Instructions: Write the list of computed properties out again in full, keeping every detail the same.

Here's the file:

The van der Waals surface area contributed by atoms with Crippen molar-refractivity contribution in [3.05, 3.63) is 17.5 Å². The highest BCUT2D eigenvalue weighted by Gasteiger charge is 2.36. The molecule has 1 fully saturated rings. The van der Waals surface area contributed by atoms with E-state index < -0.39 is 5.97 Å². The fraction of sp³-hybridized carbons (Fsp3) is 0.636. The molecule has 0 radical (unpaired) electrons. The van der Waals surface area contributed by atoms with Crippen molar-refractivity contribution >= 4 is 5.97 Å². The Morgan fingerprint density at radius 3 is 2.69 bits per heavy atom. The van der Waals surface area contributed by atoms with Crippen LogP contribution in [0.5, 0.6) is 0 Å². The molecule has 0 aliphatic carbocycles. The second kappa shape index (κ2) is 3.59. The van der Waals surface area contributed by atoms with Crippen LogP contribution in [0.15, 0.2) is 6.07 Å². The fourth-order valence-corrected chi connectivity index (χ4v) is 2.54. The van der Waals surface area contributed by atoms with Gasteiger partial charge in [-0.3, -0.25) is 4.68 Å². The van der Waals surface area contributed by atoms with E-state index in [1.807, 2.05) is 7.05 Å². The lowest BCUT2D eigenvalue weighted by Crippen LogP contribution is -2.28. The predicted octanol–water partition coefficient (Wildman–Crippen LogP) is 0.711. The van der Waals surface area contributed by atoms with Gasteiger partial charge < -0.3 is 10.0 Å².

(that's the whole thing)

The van der Waals surface area contributed by atoms with Crippen molar-refractivity contribution in [3.05, 3.63) is 17.5 Å². The highest BCUT2D eigenvalue weighted by Gasteiger charge is 2.36. The molecule has 1 fully saturated rings. The van der Waals surface area contributed by atoms with E-state index < -0.39 is 5.97 Å². The fraction of sp³-hybridized carbons (Fsp3) is 0.636. The molecule has 0 radical (unpaired) electrons. The van der Waals surface area contributed by atoms with Crippen molar-refractivity contribution >= 4 is 5.97 Å². The Morgan fingerprint density at radius 3 is 2.69 bits per heavy atom. The van der Waals surface area contributed by atoms with Crippen LogP contribution in [0.5, 0.6) is 0 Å². The molecule has 0 aliphatic carbocycles. The second kappa shape index (κ2) is 3.59. The van der Waals surface area contributed by atoms with Crippen LogP contribution in [0.15, 0.2) is 6.07 Å². The fourth-order valence-corrected chi connectivity index (χ4v) is 2.54. The van der Waals surface area contributed by atoms with Gasteiger partial charge in [-0.3, -0.25) is 4.68 Å². The van der Waals surface area contributed by atoms with E-state index in [1.807, 2.05) is 7.05 Å². The lowest BCUT2D eigenvalue weighted by Crippen LogP contribution is -2.28. The predicted octanol–water partition coefficient (Wildman–Crippen LogP) is 0.711. The van der Waals surface area contributed by atoms with Gasteiger partial charge < -0.3 is 10.0 Å².